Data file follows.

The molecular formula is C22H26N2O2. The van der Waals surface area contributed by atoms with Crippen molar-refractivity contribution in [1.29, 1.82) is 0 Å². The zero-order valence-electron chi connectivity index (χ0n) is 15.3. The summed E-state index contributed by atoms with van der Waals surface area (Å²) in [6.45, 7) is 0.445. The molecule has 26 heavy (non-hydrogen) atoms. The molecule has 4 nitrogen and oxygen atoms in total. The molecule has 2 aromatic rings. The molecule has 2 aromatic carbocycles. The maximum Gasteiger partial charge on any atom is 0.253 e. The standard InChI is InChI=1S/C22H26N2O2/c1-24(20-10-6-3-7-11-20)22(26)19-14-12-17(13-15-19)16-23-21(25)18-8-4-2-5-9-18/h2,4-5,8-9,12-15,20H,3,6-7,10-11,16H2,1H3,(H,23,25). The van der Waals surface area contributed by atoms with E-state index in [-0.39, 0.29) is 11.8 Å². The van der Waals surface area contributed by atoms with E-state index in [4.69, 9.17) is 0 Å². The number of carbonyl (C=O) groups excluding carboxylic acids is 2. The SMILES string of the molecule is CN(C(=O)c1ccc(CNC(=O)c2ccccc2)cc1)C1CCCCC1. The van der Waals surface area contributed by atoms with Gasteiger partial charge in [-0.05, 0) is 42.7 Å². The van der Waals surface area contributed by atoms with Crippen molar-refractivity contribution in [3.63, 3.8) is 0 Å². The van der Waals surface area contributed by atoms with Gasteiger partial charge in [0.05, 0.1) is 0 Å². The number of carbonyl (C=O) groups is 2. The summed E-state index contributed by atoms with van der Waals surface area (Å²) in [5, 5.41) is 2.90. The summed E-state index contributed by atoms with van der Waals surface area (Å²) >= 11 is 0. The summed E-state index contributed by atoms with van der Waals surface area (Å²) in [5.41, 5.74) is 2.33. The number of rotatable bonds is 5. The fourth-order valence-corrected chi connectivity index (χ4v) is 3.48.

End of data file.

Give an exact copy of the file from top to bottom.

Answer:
The molecular formula is C22H26N2O2. The van der Waals surface area contributed by atoms with Crippen molar-refractivity contribution in [1.29, 1.82) is 0 Å². The zero-order valence-electron chi connectivity index (χ0n) is 15.3. The summed E-state index contributed by atoms with van der Waals surface area (Å²) in [6.45, 7) is 0.445. The molecule has 26 heavy (non-hydrogen) atoms. The molecule has 4 nitrogen and oxygen atoms in total. The molecule has 2 aromatic rings. The molecule has 2 aromatic carbocycles. The maximum Gasteiger partial charge on any atom is 0.253 e. The standard InChI is InChI=1S/C22H26N2O2/c1-24(20-10-6-3-7-11-20)22(26)19-14-12-17(13-15-19)16-23-21(25)18-8-4-2-5-9-18/h2,4-5,8-9,12-15,20H,3,6-7,10-11,16H2,1H3,(H,23,25). The van der Waals surface area contributed by atoms with E-state index in [-0.39, 0.29) is 11.8 Å². The van der Waals surface area contributed by atoms with E-state index in [4.69, 9.17) is 0 Å². The number of carbonyl (C=O) groups excluding carboxylic acids is 2. The SMILES string of the molecule is CN(C(=O)c1ccc(CNC(=O)c2ccccc2)cc1)C1CCCCC1. The van der Waals surface area contributed by atoms with Gasteiger partial charge in [-0.05, 0) is 42.7 Å². The van der Waals surface area contributed by atoms with Crippen molar-refractivity contribution in [3.63, 3.8) is 0 Å². The van der Waals surface area contributed by atoms with Gasteiger partial charge in [0.05, 0.1) is 0 Å². The number of carbonyl (C=O) groups is 2. The summed E-state index contributed by atoms with van der Waals surface area (Å²) in [5, 5.41) is 2.90. The summed E-state index contributed by atoms with van der Waals surface area (Å²) >= 11 is 0. The summed E-state index contributed by atoms with van der Waals surface area (Å²) in [5.41, 5.74) is 2.33. The number of rotatable bonds is 5. The fourth-order valence-corrected chi connectivity index (χ4v) is 3.48.